Python's "only one way to do it" philosophy isn't good?

Douglas Alan doug at alum.mit.edu
Wed Jun 27 06:54:21 CEST 2007


Paul Rubin <http://phr.cx@NOSPAM.invalid> writes:

> Andy Freeman <anamax at earthlink.net> writes:

>> Compare that with what a programmer using Python 2.4 has to do if
>> she'd like the functionality provided by 2.5's with statement.  Yes,
>> with is "just syntax", but it's extremely useful syntax, syntax that
>> can be easily implemented with lisp-style macros.

> Not really.  The with statement's binding targets all have to support
> the protocol, which means a lot of different libraries need redesign.
> You can't do that with macros.

But that's a library issue, not a language issue.  The technology
exists completely within Lisp to accomplish these things, and most
Lisp programmers even know how to do this, as application frameworks
in Lisp often do this kind.  The problem is getting anything put into
the standard.  Standardizing committees just suck.

I just saw a presentation today on the Boost library for C++.  This
project started because the standard library for C++ is woefully
inadequate for today's programming needs, but any chance of getting
big additions into the standard library will take 5-10 years.
Apparently this is true for all computer language standards.  And even
then, the new standard will be seriously lacking, because it is
usually based on armchair thinking rather than real-world usage.

So the Boost guys are making a defacto standard (or so they hope)
library for C++ that has more of the stuff you want, and then when the
standardizing committees get around to revising the actual standard,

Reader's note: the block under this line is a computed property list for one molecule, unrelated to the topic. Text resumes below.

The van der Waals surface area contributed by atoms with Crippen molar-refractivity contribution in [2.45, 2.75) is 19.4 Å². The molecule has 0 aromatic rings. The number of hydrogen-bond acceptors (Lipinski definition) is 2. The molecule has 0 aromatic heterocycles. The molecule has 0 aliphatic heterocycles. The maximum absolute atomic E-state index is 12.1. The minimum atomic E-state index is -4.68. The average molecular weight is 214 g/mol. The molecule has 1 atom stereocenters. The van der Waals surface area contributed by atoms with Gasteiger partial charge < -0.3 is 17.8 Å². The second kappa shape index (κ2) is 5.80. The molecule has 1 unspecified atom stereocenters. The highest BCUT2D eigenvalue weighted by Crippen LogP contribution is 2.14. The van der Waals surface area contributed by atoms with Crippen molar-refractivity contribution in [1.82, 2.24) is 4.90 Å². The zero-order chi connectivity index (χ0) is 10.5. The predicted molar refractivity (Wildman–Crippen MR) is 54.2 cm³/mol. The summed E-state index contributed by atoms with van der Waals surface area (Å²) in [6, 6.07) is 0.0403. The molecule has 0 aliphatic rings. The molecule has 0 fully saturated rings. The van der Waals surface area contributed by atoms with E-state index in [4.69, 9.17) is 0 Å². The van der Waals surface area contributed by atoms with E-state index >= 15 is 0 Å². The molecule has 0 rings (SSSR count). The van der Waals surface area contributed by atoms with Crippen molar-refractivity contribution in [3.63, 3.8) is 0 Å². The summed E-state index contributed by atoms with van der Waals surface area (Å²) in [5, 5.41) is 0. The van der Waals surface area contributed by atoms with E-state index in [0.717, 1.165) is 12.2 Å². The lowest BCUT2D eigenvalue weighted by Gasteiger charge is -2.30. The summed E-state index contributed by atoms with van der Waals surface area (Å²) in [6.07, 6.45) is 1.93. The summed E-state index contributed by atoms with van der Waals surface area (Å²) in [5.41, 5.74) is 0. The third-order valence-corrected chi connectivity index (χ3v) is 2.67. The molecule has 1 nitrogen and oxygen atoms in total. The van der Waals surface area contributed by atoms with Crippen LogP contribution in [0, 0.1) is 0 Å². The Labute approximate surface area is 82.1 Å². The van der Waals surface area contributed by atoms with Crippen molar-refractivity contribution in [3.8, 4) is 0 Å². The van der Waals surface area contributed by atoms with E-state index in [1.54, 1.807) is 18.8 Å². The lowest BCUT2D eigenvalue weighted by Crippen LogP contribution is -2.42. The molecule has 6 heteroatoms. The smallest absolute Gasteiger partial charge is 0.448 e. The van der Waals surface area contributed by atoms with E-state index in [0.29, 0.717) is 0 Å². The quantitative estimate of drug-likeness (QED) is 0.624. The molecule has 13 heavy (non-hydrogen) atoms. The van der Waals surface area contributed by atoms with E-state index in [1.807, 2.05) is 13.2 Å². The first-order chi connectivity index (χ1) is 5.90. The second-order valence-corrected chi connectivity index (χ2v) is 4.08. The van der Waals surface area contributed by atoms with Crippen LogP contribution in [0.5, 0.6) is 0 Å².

the new standard will already be in wide use, meaning they just have
to sign off on it (and perhaps suggest a few tweaks).

Alas, the Lisp standards are stuck in this sort of morass, even while
many implementations do all the right things.

Python doesn't have this problem because it operates like Boost to
begin with, rather than having a zillion implementations tracking some
slow moving standard that then mandates things that might be nearly
impossible to implement, while leaving out much of what people need.

But then again, neither do many dialects of Lisp, which are developed
more or less like Python is.  But then they aren't standards
compliant, and so they don't receive wide adoption.

> Macros can handle some narrow special cases such as file-like
> objects, handled in Python with contextlib.closing.

Macros handle the language part of things in Lisp perfectly well in
this regard.  But you are right -- they certainly can't make
standardizing committees do the right thing.

|>oug



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